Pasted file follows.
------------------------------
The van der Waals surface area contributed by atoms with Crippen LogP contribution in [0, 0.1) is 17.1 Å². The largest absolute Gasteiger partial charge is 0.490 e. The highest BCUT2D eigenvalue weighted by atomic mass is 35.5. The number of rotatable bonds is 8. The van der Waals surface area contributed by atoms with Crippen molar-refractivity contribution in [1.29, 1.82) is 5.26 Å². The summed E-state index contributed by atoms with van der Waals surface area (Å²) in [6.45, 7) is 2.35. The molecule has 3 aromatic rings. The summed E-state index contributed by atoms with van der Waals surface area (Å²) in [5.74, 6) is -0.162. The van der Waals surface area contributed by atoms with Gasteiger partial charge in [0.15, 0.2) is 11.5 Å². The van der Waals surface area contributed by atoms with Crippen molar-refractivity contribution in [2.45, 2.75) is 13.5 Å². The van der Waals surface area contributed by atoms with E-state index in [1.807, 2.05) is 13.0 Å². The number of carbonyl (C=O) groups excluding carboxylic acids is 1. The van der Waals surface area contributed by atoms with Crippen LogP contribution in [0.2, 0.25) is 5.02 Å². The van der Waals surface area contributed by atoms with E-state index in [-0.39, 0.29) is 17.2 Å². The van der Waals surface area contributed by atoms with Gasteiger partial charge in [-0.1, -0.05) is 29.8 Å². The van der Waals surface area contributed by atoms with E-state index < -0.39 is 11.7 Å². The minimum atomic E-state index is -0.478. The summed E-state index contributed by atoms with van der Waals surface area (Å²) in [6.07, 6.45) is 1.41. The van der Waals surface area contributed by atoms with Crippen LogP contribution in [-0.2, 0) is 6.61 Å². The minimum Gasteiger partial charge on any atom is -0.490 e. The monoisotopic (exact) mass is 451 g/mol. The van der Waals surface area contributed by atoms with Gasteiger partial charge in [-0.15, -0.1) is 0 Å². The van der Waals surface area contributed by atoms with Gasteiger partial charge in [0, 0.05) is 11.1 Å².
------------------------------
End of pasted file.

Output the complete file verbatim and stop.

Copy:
The van der Waals surface area contributed by atoms with Crippen LogP contribution in [0, 0.1) is 17.1 Å². The largest absolute Gasteiger partial charge is 0.490 e. The highest BCUT2D eigenvalue weighted by atomic mass is 35.5. The number of rotatable bonds is 8. The van der Waals surface area contributed by atoms with Crippen molar-refractivity contribution in [1.29, 1.82) is 5.26 Å². The summed E-state index contributed by atoms with van der Waals surface area (Å²) in [6.45, 7) is 2.35. The molecule has 3 aromatic rings. The summed E-state index contributed by atoms with van der Waals surface area (Å²) in [5.74, 6) is -0.162. The van der Waals surface area contributed by atoms with Gasteiger partial charge in [0.15, 0.2) is 11.5 Å². The van der Waals surface area contributed by atoms with Crippen molar-refractivity contribution in [2.45, 2.75) is 13.5 Å². The van der Waals surface area contributed by atoms with E-state index in [1.807, 2.05) is 13.0 Å². The number of carbonyl (C=O) groups excluding carboxylic acids is 1. The van der Waals surface area contributed by atoms with Crippen LogP contribution in [0.2, 0.25) is 5.02 Å². The van der Waals surface area contributed by atoms with E-state index in [-0.39, 0.29) is 17.2 Å². The van der Waals surface area contributed by atoms with Gasteiger partial charge in [-0.1, -0.05) is 29.8 Å². The van der Waals surface area contributed by atoms with E-state index < -0.39 is 11.7 Å². The minimum atomic E-state index is -0.478. The summed E-state index contributed by atoms with van der Waals surface area (Å²) in [6.07, 6.45) is 1.41. The van der Waals surface area contributed by atoms with Crippen LogP contribution in [-0.2, 0) is 6.61 Å². The minimum Gasteiger partial charge on any atom is -0.490 e. The monoisotopic (exact) mass is 451 g/mol. The van der Waals surface area contributed by atoms with Gasteiger partial charge in [-0.15, -0.1) is 0 Å². The van der Waals surface area contributed by atoms with Gasteiger partial charge in [0, 0.05) is 11.1 Å².